After a Face-Off in Syria, Turkey and Russia Try to Pull Back From the Brink

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SOCHI, RUSSIA - OCTOBER 22, 2019: Russia's President Vladimir Putin during a meeting with Turkey's President Recep Tayyip Erdogan to discuss situation in Syria. Alexei Druzhinin/Russian Presidential Press and Information Office/TASS (Photo by Alexei DruzhininTASS via Getty Images)

With the United States scaling back its global role, the two nations are in a contest over which will become the pre-eminent regional power.

ISTANBUL — Turkey and Russia tried on Friday to step back from the brink of a war that neither side wants, after 33 Turkish soldiers were killed in northwest Syria by forces backing the government in Damascus.

But tensions between the two nations — one a nuclear power, the other a NATO member — remained high, not just because of the fight in Syria, but more broadly as a contest over who will be the pre-eminent regional power as the United States scales back its global role.

Turkey wants to protect its border with Syria, while Russia wants show that its military intervention has preserved Syria as a client state. Both sides have said they want to de-escalate, but neither side has been willing to back down, leading to fears of sliding into war. Emotions are running high and the source of their antagonism — the fate of Idlib, the last rebel stronghold in Syria — festers dangerously.

Ivan Konovalov, a Russian military analyst in Moscow, predicted that, with Washington out of the game in Syria, President Vladimir V. Putin of Russia and Turkey’s president, Recep Tayyip Erdogan, would, once again, pull back from open conflict and try to settle Syria’s future on their own.

Russia and Turkey, he said, “came to a critical point” but “we retain a relationship on the Syrian problem because we don’t have any other option, not for Russia, not for Syria.”

Russia and Turkey have been here before — teetering on the edge of all-out war, only to make up — but not with so much of their own blood spilled. Can the Kremlin and NATO’s easternmost member once again pull back from the brink?

That is the unsettling question after the deadly attacks Thursday on Turkish troops near Idlib. That is where the forces of President Bashar al-Assad of Syria, aided by Russian warplanes and troops, are battling to crush the only surviving remnant of an anti-government uprising that started nine years ago with backing from the West.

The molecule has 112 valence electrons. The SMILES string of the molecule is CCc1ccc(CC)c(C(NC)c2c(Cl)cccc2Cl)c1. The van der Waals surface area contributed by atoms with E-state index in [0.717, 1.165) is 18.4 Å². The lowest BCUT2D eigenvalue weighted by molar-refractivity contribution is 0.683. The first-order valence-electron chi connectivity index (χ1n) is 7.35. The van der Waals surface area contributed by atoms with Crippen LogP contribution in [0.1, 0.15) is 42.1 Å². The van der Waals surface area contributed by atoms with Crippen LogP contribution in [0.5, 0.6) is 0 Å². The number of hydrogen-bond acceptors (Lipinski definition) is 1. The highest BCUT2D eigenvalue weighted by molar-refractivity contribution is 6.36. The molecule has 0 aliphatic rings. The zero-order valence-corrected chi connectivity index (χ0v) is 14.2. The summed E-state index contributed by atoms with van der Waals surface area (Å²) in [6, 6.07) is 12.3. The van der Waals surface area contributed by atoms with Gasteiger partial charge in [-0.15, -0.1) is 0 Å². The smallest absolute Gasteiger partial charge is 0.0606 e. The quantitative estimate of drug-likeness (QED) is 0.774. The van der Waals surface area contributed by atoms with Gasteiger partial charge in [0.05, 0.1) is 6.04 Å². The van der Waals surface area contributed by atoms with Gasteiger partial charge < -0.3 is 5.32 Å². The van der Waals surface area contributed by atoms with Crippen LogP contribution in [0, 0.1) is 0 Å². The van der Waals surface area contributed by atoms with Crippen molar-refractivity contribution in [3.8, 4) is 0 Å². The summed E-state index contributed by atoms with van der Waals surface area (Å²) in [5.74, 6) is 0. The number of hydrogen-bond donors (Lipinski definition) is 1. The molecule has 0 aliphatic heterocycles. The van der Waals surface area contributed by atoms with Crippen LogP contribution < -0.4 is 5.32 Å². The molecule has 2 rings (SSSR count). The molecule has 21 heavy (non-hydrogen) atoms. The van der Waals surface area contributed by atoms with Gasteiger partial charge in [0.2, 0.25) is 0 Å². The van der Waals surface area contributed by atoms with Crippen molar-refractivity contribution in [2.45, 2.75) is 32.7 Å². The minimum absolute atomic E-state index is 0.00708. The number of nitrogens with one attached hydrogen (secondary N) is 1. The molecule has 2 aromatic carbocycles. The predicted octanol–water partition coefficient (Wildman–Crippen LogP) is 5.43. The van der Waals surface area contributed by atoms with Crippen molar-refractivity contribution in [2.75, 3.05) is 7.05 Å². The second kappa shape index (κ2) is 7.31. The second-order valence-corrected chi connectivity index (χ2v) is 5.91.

ImageAfghans arriving on the Greek island of Lesbos on Friday. Turkey has said the crisis in Syria will make it harder to control refugee flows.
Credit…Aris Messinis/Agence France-Presse — Getty Images

Mr. Putin and Mr. Erdogan support opposite sides in a Syrian war that has killed up to 400,000 people, and also in the conflict in Libya. Similar in their leadership styles and tough-guy personalities, they have endured nine years of wary cooperation interrupted by venomous breakups over the war in Syria.

Now tensions are high following air and artillery strikes on Thursday on Turkish forces that have plunged relations between Moscow, the Syrian government’s main backer, and Ankara into a crisis even deeper than a 2015 rupture precipitated by Turkey’s shooting down of a Russian warplane near the Turkish-Syrian border.

Turkey, desperate to keep Mr. Assad’s last foes alive and slow the tide of Syrian refugees flooding across its border, is determined to prevent Idlib from falling. But Mr. Putin is just as determined to see it conquered by Mr. Assad so that Moscow can declare victory and end, or at least scale back, an expensive and increasingly risky military operation that is now in its fifth year.

That the dynamic between the two leaders has become so decisive in determining the fate of Idlib, and Syria as a whole, is a measure of how far the United States under President Trump has pulled back not only from messy foreign entanglements but also from its former role as a pre-eminent world power.

With the United States on the sidelines, Russia and Turkey have been haggling over Idlib since September 2018, when Mr. Putin met Mr. Erdogan in Sochi, Russia, and reluctantly agreed that Mr. Assad’s forces, which are also supported by Iran, would hold off on a long-anticipated final assault.


A prayer for the Turkish soldiers who died in the airstrike was held in Ankara on Friday.
Credit…Adem Altan/Agence France-Presse — Getty Images

But Moscow’s impatience for an end to the conflict has grown steadily as the domestic political gains Mr. Putin enjoyed when he first sent warplanes and tanks to Syria in August 2015 have worn thin.

Reluctant to put Russian soldiers, many of them conscripts, in the line of fire in Syria, Russia has increasingly relied on mercenaries, scores of whom were killed by U.S. forces in February 2018, before President Trump ordered American troops out.

As NATO ambassadors met on Friday in Brussels in an emergency session and European leaders called for calm, Mr. Putin spoke by telephone with Mr. Erdogan in an effort to calm tensions. Mr. Trump also spoke by telephone with Mr. Erdogan and the leaders promised “additional steps to prevent the great humanitarian catastrophe unfolding in the Idlib region,” according to the Turkish government.